ST. LOUIS – Fourteen games into an NFL season, the task of trying to determine what, exactly, the St. Louis Rams’ identity is has been an exercise in futility.
One week the Rams can do what they did Sunday, taking it to the New Orleans Saints -- a legitimate Super Bowl contender -- for a 27-16 win. Another week they find themselves barely competitive against a division foe such as Arizona.
The highs can be extremely high; the lows can be exceedingly low. But perhaps now in the wake of another upset sprung on the Saints, we can all embrace the idea that the hard-to-peg personality of the Rams actually is what this team is all about.
At 6-8, the Rams have had more downs than ups on the roller-coaster ride that is their 2013 season. The inconsistent play from week to week has left them searching for answers in both winning and losing locker rooms on a regular basis.
“I don’t know,” linebacker James Laurinaitis said. “I really don’t. I can’t put my finger on it. I wish I had an answer. I don’t know what it is. Today we were able to come and make some plays early and get some bounces our way. Some of the other games it just seems like things landslide fast. So I don’t know why it’s been like that. Hopefully we can reflect and find a way to figure that out.”
Of course, when pressed on the reason for the ups and downs, the Rams refuse to acknowledge the elephant in the room: For the second year in a row, the Rams are the youngest team in the league.
Ask about it and you’ll get a steady chorus of how that isn’t an excuse. But it’s also a stone-cold truth that the Rams are as green as any team in the league, and with that youth comes a learning curve.
“It is what it is, it’s factual,” offensive lineman Rodger Saffold said. “We are a young team, that’s factual. As long as we’re not using it as excuses, it’s not a problem. This team is growing, they’re learning. This is going to be exciting. I said last week I thought we would come out here and try to get better, and I think we did.”
General manager Les Snead calls it a “grit” year, the year in which you have to suffer disappointing defeats but not get too high when things go as well, as they did Sunday against the Saints.
When a team is as inconsistent as the Rams, it can be easy to play armchair psychologist, to try to figure out why things are one way one week and on the opposite end of the spectrum the next.
For the Rams, though, the blueprint for success has actually been pretty easy to understand, particularly in their more dominant performances against the Saints, Indianapolis, Chicago and Houston.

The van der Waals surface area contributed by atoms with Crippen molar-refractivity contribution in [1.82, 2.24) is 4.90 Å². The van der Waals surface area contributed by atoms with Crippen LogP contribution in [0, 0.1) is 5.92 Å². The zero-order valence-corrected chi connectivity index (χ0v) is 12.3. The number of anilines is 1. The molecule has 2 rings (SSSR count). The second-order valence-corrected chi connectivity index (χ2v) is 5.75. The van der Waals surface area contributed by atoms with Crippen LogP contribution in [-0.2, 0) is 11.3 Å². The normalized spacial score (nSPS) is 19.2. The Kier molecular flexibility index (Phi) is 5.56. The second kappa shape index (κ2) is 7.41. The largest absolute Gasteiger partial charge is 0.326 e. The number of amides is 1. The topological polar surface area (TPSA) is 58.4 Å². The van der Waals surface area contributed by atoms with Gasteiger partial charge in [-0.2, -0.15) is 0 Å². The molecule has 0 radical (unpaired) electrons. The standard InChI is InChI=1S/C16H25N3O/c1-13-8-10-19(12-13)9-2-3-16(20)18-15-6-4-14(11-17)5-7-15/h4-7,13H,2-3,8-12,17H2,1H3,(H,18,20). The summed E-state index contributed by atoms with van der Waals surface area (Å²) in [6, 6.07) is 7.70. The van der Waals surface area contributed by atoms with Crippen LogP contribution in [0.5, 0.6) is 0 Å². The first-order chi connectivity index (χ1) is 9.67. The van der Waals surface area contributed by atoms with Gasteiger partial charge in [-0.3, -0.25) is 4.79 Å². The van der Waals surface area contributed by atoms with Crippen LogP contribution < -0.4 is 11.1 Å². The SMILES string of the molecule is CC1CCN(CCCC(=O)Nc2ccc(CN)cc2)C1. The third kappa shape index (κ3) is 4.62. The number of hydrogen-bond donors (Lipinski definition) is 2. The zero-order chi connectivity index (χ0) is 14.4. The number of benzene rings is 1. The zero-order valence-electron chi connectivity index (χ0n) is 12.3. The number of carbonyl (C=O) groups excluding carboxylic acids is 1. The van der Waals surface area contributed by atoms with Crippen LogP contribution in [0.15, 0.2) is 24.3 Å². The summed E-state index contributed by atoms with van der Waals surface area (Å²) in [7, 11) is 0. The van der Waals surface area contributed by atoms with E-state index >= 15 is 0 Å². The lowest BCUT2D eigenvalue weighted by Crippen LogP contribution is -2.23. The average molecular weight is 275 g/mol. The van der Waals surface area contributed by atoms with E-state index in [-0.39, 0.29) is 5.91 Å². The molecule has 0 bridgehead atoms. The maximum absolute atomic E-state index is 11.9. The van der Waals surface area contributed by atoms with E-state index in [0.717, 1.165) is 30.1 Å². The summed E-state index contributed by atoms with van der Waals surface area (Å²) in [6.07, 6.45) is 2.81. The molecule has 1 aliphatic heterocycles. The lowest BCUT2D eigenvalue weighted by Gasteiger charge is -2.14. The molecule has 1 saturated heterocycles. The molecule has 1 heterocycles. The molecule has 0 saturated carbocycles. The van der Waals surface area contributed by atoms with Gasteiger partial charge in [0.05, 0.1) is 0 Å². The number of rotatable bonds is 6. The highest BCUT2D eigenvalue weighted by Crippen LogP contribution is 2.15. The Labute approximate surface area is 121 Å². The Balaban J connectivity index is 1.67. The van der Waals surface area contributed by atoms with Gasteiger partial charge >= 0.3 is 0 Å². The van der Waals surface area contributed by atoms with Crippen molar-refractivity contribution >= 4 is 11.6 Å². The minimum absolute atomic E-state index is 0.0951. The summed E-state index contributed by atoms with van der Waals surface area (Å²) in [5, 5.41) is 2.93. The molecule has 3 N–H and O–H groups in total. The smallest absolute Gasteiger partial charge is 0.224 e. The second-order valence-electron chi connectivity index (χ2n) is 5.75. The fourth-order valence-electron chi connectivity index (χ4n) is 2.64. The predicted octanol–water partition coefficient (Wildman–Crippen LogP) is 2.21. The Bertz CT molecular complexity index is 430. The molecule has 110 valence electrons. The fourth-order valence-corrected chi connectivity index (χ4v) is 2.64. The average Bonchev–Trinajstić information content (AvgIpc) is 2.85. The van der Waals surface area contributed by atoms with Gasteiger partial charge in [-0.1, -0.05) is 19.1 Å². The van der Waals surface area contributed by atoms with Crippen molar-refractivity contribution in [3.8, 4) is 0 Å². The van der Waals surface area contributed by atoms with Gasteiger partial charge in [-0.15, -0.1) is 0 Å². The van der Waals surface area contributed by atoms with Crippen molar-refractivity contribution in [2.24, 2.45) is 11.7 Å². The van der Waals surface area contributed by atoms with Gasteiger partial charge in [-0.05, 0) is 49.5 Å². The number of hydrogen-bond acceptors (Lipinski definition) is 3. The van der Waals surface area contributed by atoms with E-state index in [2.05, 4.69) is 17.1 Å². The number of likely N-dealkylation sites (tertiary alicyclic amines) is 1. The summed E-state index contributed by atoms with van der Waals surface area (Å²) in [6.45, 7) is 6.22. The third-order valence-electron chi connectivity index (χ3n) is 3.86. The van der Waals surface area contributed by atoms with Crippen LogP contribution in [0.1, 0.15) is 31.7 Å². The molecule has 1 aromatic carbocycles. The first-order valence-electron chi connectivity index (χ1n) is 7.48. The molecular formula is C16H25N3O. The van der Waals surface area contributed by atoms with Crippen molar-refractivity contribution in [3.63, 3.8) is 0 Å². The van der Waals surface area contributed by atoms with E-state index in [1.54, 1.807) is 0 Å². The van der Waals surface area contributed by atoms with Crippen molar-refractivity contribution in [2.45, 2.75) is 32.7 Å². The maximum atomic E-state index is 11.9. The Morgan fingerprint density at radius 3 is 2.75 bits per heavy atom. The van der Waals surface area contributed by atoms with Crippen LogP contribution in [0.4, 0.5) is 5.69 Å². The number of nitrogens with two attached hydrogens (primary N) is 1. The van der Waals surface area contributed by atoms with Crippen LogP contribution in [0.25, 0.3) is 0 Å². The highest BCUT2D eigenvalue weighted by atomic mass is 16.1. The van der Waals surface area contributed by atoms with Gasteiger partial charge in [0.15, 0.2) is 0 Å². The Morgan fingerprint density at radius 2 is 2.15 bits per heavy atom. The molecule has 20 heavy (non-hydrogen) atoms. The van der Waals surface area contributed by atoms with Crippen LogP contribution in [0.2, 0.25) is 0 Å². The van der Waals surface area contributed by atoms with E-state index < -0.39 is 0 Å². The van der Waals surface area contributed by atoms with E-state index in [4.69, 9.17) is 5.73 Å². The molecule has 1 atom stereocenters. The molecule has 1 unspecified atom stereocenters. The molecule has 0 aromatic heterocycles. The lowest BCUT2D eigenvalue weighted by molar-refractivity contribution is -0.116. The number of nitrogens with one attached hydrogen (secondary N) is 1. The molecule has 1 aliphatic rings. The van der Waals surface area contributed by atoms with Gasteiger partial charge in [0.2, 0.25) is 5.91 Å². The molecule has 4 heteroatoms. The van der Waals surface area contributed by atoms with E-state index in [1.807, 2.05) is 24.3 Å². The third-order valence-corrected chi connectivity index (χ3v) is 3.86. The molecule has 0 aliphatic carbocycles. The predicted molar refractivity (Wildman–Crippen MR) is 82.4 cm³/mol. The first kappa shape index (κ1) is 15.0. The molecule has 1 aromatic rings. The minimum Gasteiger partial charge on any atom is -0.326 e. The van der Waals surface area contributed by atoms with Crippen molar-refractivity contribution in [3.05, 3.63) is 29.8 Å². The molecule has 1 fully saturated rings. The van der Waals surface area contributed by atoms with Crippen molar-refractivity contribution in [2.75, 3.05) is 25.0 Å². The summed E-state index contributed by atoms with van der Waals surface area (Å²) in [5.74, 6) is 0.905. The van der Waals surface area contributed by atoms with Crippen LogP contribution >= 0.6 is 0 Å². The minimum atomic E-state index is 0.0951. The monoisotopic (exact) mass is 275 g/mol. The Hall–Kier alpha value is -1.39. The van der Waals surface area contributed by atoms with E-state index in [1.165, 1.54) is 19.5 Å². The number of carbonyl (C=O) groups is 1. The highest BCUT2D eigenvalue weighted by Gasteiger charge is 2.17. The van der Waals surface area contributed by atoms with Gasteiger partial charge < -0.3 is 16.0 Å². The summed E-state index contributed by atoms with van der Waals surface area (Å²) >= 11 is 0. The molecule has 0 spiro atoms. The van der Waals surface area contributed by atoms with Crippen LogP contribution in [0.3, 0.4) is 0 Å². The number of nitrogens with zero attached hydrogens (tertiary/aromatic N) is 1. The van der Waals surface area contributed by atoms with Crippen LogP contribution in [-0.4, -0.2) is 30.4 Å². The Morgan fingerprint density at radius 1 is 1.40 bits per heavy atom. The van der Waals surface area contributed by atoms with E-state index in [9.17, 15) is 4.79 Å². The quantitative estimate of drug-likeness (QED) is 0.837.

“Sometimes it’s simpler than people think,” end Chris Long said. “You run the football, you don’t turn the ball over, you force turnovers and you stop the run and things are going to go pretty well for you. Follow that blueprint which coach does a great job of pushing on us and trying to make sure we do and we execute and we can be pretty good. We don’t execute and we’re not going to be as good. It’s simple. If we do our jobs and everybody plays hard, which they do every week here, we’ve got the right guys in the locker room for that, we can be as good as anybody.”
In the Rams’ six wins, they have rushed for an average of 141.8 yards per game on 4.6 yards per carry, while allowing just 82.3 rushing yards per game and 3.5 yards per carry. They’re also plus-17 in turnover margin, taking it away 20 times and giving it away just three. The result has been six wins in which they’ve outscored opponents by 104 points.
Duplicating that blueprint from week to week has been a task a little too big for the young Rams. Turnovers can be a product of luck, which makes them hard to count on, but the point remains that the Rams at least know what needs to be done to get victories.
“It’s a game of up and downs,” Saffold said. “We also need to continue to learn how to win. This is definitely big for us. We can play like we don’t have anything to lose because, honestly, we don’t.”
The franchise has been in rebuilding mode for much of the past decade, and the fan base deserves copious respect for its patience. Until things turn all the way around and the team returns to the playoffs, the cynicism that goes with so much losing will be warranted and continue. In the meantime, there is solace to be taken from winning games nobody expects them to win. Games like Sunday's, when the growth of a team is far more evident than in the losing weeks.
“They’re playing beyond their years, they really are,” quarterback Kellen Clemens said. “To see how they have progressed the last few months and even the last few weeks for those guys who are getting opportunities. It’s been great to watch. This is going to be a good football team for a lot of years because we have a lot of young talent that is really starting to hit their stride.”
You’ll know that to be true when Sunday’s stride becomes the same one you see on a weekly basis.